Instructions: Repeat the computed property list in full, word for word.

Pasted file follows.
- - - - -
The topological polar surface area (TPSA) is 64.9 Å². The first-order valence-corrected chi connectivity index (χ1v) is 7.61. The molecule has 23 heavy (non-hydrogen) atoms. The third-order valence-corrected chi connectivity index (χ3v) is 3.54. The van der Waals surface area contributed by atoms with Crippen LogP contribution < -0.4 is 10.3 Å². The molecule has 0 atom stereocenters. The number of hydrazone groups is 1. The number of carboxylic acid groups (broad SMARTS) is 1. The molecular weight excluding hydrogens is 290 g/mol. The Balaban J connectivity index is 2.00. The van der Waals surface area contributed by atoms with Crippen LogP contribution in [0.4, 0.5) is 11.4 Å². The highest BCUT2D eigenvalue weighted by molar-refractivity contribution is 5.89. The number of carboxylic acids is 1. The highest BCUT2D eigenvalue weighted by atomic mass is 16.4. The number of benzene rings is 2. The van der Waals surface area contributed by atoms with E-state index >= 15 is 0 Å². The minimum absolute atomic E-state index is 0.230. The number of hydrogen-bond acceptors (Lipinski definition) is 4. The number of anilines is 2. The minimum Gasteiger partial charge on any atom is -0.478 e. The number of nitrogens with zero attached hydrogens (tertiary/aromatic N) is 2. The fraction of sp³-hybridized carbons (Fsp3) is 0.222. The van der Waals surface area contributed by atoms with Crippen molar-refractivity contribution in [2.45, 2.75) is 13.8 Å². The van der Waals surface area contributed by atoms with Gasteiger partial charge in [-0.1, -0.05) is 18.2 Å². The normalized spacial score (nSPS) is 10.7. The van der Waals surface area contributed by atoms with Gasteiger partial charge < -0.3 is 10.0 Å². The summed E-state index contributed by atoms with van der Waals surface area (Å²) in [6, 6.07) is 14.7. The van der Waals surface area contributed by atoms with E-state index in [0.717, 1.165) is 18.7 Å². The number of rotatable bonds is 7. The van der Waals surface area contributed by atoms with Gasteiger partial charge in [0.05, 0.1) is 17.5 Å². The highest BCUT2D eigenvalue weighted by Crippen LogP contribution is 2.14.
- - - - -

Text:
The topological polar surface area (TPSA) is 64.9 Å². The first-order valence-corrected chi connectivity index (χ1v) is 7.61. The molecule has 23 heavy (non-hydrogen) atoms. The third-order valence-corrected chi connectivity index (χ3v) is 3.54. The van der Waals surface area contributed by atoms with Crippen LogP contribution < -0.4 is 10.3 Å². The molecule has 0 atom stereocenters. The number of hydrazone groups is 1. The number of carboxylic acid groups (broad SMARTS) is 1. The molecular weight excluding hydrogens is 290 g/mol. The Balaban J connectivity index is 2.00. The van der Waals surface area contributed by atoms with Crippen LogP contribution in [0.4, 0.5) is 11.4 Å². The highest BCUT2D eigenvalue weighted by molar-refractivity contribution is 5.89. The number of carboxylic acids is 1. The highest BCUT2D eigenvalue weighted by atomic mass is 16.4. The number of benzene rings is 2. The van der Waals surface area contributed by atoms with E-state index >= 15 is 0 Å². The minimum absolute atomic E-state index is 0.230. The number of hydrogen-bond acceptors (Lipinski definition) is 4. The number of anilines is 2. The minimum Gasteiger partial charge on any atom is -0.478 e. The number of nitrogens with zero attached hydrogens (tertiary/aromatic N) is 2. The fraction of sp³-hybridized carbons (Fsp3) is 0.222. The van der Waals surface area contributed by atoms with Crippen molar-refractivity contribution in [2.45, 2.75) is 13.8 Å². The van der Waals surface area contributed by atoms with Gasteiger partial charge in [-0.1, -0.05) is 18.2 Å². The normalized spacial score (nSPS) is 10.7. The van der Waals surface area contributed by atoms with Gasteiger partial charge < -0.3 is 10.0 Å². The summed E-state index contributed by atoms with van der Waals surface area (Å²) in [6, 6.07) is 14.7. The van der Waals surface area contributed by atoms with E-state index in [0.717, 1.165) is 18.7 Å². The number of rotatable bonds is 7. The van der Waals surface area contributed by atoms with Gasteiger partial charge in [0.05, 0.1) is 17.5 Å². The highest BCUT2D eigenvalue weighted by Crippen LogP contribution is 2.14.